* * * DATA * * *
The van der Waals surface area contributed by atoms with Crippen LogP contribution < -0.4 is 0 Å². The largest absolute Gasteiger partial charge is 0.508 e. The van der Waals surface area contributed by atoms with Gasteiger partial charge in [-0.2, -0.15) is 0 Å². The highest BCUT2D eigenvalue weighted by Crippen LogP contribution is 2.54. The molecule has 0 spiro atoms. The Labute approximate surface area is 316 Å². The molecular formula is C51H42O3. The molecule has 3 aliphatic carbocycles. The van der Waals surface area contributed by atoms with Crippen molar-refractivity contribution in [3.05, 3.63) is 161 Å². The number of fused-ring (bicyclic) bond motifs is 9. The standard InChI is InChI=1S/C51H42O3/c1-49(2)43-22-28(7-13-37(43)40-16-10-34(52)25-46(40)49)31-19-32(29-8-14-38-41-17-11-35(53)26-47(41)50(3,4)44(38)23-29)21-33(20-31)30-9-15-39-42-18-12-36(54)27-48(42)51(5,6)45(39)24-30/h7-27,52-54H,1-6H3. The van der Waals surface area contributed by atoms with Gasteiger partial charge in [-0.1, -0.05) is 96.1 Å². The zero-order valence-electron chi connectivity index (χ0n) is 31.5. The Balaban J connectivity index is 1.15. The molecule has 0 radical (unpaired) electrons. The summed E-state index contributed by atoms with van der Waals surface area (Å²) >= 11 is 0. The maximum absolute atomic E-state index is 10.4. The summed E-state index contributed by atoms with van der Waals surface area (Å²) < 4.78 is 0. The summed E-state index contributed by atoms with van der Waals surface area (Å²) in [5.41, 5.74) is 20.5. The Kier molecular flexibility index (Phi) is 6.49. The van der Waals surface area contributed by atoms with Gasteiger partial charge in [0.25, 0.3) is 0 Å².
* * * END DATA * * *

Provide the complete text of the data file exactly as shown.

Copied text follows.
The van der Waals surface area contributed by atoms with Crippen LogP contribution < -0.4 is 0 Å². The largest absolute Gasteiger partial charge is 0.508 e. The van der Waals surface area contributed by atoms with Gasteiger partial charge in [-0.2, -0.15) is 0 Å². The highest BCUT2D eigenvalue weighted by Crippen LogP contribution is 2.54. The molecule has 0 spiro atoms. The Labute approximate surface area is 316 Å². The molecular formula is C51H42O3. The molecule has 3 aliphatic carbocycles. The van der Waals surface area contributed by atoms with Crippen molar-refractivity contribution in [3.05, 3.63) is 161 Å². The number of fused-ring (bicyclic) bond motifs is 9. The standard InChI is InChI=1S/C51H42O3/c1-49(2)43-22-28(7-13-37(43)40-16-10-34(52)25-46(40)49)31-19-32(29-8-14-38-41-17-11-35(53)26-47(41)50(3,4)44(38)23-29)21-33(20-31)30-9-15-39-42-18-12-36(54)27-48(42)51(5,6)45(39)24-30/h7-27,52-54H,1-6H3. The van der Waals surface area contributed by atoms with Gasteiger partial charge in [-0.1, -0.05) is 96.1 Å². The zero-order valence-electron chi connectivity index (χ0n) is 31.5. The Balaban J connectivity index is 1.15. The molecule has 0 radical (unpaired) electrons. The summed E-state index contributed by atoms with van der Waals surface area (Å²) >= 11 is 0. The maximum absolute atomic E-state index is 10.4. The summed E-state index contributed by atoms with van der Waals surface area (Å²) < 4.78 is 0. The summed E-state index contributed by atoms with van der Waals surface area (Å²) in [5.41, 5.74) is 20.5. The Kier molecular flexibility index (Phi) is 6.49. The van der Waals surface area contributed by atoms with Gasteiger partial charge in [0.25, 0.3) is 0 Å².